Portrait of Lord Byron by Richard Westall.

"Fragment of a Novel" (also published as "The Burial: A Fragment") is an unfinished supernatural horror story by the English writer Lord Byron. It was first published under the tile "A Fragment" in 1819, without Byron's permission, in an edition with his narrative poem Mazeppa.

The story concerns two English travelers in Turkey. One of them, known as Augustus Darvell dies and is secretly buried in a disused Muslim cemetery. Before he dies, Darvell makes his companion swear to say nothing about his death. Darvell also gives his companion a ring and tells him to use it to perform a ritual. The implication is that Augustus Darvell intends to return from the dead.

Byron began writing "Fragment of a Novel" in June 1816 as his entry in a ghost story writing competition. At the time, Byron was staying in the Villa Diodati by Lake Geneva in Switzerland with other guests including his physician John William Polidori, the poet Percy Bysshe Shelley and Shelley's future wife Mary W. Shelley. 1816 became known in Europe as the Year Without a Summer as a consequence of the eruption of the volcano Mount Tambora in present-day Indonesia in 1815. To pass the time while the weather was unseasonably cold and wet, the guests at the Villa Diodati took to reading aloud from a book of ghost stories. They decided that they would each write a ghost story of their own and hold a competition to see who could produce the best one. For her entry in the competition, Mary Shelley wrote a story that she would later revise, expand and have published as the novel Frankenstein. After Byron gave up on continuing "Fragment of a Novel", the story was taken up by John William Polidori. On the basis of Byron's unfinished text, Polidori created the short story "The Vampyre", also first published in 1819, that is considered to be the first work of modern vampire fiction.


The story takes place at some time in the 18th century. The two main characters are the unnamed narrator and another man referred to as Augustus Darvell. Augustus Darvell is wealthy and comes from a noble family. He is somewhat older than the narrator. Although he attended the same schools and university as the narrator, they did not attend them at the same time due to their difference in age. Augustus Darvell appears to be singularly unemotional and distant from other people, possibly as a result of some mysterious event in his past. The fact that people know little about him leads to speculation that he is evil. The narrator becomes fascinated by Darvell and tries to befriend him. Although it appears to be impossible to become his friend, Darvell allows the narrator to become his almost constant companion.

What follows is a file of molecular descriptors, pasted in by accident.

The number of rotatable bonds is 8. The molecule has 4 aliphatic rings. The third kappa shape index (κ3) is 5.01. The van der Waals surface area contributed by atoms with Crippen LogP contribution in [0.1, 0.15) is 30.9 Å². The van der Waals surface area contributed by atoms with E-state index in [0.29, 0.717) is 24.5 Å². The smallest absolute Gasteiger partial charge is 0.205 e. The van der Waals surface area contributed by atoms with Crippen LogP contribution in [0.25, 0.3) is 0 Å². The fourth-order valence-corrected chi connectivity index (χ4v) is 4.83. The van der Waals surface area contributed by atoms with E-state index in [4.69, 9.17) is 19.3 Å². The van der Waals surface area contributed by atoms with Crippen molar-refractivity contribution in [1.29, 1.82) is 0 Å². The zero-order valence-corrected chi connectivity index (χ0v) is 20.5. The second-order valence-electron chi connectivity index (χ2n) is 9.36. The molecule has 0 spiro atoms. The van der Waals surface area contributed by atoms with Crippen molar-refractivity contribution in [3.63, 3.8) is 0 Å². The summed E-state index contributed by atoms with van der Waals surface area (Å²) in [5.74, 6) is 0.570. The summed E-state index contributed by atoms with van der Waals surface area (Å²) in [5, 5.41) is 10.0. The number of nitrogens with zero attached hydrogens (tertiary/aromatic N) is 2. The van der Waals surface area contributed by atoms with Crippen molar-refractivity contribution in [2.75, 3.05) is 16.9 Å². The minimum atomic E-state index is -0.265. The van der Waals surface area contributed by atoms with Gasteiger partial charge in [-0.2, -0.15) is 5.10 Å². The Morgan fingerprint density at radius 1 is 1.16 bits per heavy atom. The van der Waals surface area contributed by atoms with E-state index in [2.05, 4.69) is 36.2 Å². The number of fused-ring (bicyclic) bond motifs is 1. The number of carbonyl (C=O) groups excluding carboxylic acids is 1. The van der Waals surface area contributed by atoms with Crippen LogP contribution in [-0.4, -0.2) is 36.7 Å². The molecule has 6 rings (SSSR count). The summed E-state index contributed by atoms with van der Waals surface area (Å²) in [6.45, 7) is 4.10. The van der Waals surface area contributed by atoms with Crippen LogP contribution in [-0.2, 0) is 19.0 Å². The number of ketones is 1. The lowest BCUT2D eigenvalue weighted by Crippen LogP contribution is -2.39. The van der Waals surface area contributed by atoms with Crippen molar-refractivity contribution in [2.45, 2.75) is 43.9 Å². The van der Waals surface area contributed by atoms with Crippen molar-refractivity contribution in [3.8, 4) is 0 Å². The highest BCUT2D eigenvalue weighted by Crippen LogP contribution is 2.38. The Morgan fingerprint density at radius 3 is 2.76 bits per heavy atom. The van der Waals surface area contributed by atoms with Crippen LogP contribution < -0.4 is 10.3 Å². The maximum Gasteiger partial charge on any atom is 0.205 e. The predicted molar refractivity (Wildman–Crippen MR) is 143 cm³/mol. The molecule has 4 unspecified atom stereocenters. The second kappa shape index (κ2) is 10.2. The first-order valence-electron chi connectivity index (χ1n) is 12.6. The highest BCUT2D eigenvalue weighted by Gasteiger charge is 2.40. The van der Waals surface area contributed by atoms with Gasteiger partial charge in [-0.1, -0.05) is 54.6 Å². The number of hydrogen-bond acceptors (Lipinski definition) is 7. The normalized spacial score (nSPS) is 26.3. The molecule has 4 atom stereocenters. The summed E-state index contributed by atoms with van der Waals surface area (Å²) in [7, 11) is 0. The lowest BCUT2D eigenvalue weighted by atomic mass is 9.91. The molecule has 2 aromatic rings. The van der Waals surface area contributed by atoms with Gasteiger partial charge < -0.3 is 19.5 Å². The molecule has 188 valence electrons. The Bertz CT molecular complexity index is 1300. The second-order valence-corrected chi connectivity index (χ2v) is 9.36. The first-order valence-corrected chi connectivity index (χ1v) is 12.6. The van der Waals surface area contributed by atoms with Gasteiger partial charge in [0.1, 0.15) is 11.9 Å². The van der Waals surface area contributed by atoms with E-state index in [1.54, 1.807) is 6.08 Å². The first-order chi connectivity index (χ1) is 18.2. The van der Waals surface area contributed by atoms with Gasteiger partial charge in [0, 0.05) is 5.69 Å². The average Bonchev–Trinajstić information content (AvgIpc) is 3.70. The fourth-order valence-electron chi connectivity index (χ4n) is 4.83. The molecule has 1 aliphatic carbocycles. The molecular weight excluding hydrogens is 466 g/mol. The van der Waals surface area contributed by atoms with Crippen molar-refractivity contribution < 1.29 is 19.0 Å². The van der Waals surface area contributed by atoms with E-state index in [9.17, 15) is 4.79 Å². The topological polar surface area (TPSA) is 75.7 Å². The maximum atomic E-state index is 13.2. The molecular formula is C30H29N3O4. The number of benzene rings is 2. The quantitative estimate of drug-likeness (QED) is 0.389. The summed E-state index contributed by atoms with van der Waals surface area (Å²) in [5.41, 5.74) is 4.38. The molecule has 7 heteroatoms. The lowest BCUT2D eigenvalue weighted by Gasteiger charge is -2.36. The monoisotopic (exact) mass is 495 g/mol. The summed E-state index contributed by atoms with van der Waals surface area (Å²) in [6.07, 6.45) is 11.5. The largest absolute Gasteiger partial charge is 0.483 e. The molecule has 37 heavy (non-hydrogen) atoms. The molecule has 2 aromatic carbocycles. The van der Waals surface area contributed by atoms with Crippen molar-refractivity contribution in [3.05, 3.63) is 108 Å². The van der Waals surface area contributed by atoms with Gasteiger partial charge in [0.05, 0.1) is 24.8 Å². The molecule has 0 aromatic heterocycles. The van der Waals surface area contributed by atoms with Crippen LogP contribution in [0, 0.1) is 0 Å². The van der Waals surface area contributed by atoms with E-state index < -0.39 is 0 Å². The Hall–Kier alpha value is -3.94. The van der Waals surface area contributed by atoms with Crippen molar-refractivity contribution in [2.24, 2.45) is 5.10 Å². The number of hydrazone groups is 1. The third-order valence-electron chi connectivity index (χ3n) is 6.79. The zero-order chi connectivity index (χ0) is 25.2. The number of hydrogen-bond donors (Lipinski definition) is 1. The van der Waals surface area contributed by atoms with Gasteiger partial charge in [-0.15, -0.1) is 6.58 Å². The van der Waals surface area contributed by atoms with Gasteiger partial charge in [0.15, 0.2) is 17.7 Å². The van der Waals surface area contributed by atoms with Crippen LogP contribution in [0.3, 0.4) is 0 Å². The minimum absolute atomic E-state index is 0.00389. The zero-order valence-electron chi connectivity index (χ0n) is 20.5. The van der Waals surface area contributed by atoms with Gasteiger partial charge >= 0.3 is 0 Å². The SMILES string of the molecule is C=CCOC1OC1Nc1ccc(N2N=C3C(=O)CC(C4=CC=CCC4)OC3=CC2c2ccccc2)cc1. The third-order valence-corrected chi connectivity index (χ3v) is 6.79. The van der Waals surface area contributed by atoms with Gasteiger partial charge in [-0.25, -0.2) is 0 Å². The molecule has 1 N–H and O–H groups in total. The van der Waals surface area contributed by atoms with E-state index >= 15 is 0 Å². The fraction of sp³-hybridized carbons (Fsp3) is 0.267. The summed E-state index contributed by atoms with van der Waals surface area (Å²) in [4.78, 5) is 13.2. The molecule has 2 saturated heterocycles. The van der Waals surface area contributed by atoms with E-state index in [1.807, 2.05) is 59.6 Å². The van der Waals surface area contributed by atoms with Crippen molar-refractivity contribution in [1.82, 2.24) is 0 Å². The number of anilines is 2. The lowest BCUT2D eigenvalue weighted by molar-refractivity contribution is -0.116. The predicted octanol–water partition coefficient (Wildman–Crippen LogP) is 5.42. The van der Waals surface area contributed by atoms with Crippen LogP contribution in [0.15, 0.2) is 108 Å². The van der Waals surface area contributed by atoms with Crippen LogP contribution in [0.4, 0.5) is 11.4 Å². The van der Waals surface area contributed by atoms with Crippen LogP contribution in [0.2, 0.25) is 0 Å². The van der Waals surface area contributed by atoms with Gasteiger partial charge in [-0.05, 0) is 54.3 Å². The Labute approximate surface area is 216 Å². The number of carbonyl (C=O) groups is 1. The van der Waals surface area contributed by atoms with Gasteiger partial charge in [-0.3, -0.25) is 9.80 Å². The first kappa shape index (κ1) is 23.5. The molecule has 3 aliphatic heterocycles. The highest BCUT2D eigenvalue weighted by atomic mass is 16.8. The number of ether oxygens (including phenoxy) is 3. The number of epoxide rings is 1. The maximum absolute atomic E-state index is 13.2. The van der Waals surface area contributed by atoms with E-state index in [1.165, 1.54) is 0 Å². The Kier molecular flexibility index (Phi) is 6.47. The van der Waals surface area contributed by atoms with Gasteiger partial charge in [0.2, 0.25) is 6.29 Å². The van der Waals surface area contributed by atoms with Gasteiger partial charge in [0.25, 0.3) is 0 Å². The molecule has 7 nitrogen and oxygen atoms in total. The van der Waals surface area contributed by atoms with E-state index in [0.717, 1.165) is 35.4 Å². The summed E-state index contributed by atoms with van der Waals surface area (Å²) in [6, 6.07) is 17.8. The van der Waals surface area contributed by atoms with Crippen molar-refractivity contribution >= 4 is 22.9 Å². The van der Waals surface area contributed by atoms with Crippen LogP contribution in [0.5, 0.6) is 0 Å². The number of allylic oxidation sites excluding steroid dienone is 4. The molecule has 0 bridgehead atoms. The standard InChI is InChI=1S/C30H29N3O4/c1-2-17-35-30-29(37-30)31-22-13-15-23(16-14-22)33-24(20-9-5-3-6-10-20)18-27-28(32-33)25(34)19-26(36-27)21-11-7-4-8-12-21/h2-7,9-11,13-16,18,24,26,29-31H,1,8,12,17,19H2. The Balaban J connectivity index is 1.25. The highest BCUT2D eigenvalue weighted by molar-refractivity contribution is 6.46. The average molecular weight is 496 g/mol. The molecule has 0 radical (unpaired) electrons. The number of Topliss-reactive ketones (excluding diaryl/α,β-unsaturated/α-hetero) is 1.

Augustus Darvell has traveled extensively. The narrator asks him for advice in planning a journey across Europe. He is pleasantly surprised when Darvell offers to go with him. They travel together through southern Europe and arrive in Turkey. Although he is not displaying symptoms of any illness and never complains of his suffering, Darvell is clearly unwell and growing steadily weaker.

Accompanied by two local guides, one of whom is a soldier named Suleiman, the narrator and Darvell set off from Smyrna to visit the ruins of Ephesus and Sardis. The land they pass through is wild and uninhabited, although ruined temples, churches and mosques show that people lived there once. Darvell's ill health forces the travelers to stop. The only place where they can rest is an old Muslim graveyard.

First page of the story from its 1819 first publication.

Darvell rests beneath a cypress tree and asks Suleiman to fetch him water. To the narrator's surprise, Darvell is able to tell Suleiman precisely where he can find a well. The narrator is further surprised when Darvell says he has visited the desolate spot before.

Augustus Darvell admits that he is dying. He makes the narrator swear to say nothing about his death to any other human being. Darvell then gives the narrator a ring covered in Arabic writing. He tells his companion that at precisely noon on the ninth day of any month, he should throw the ring into the salt springs that run into the Bay of Eleusis. At precisely noon the following day, he should go to the ruined temple of the goddess Ceres and wait for exactly one hour. When the narrator asks why he should do that, Darvell simply replies, "You will see," The narrator remembers that it is the ninth day of the current month.

A stork with a snake in its beak lands on a tombstone. The narrator feels compelled to shoo the bird away but it refuses to move. Darvell seems pleased. He tells the narrator to bury him in the grave over which the stork is perched.

Darvell dies. Almost immediately afterwards, his face becomes almost completely black. It looks to the narrator as if Darvell has been poisoned, even though he knows that nobody has had the opportunity to poison him. Evening is coming on by that time. Suleiman and the narrator bury Darvell in the grave he selected on top of its other occupant. The narrator remarks that he does not cry over Darvell's death.

The story does not continue any further.

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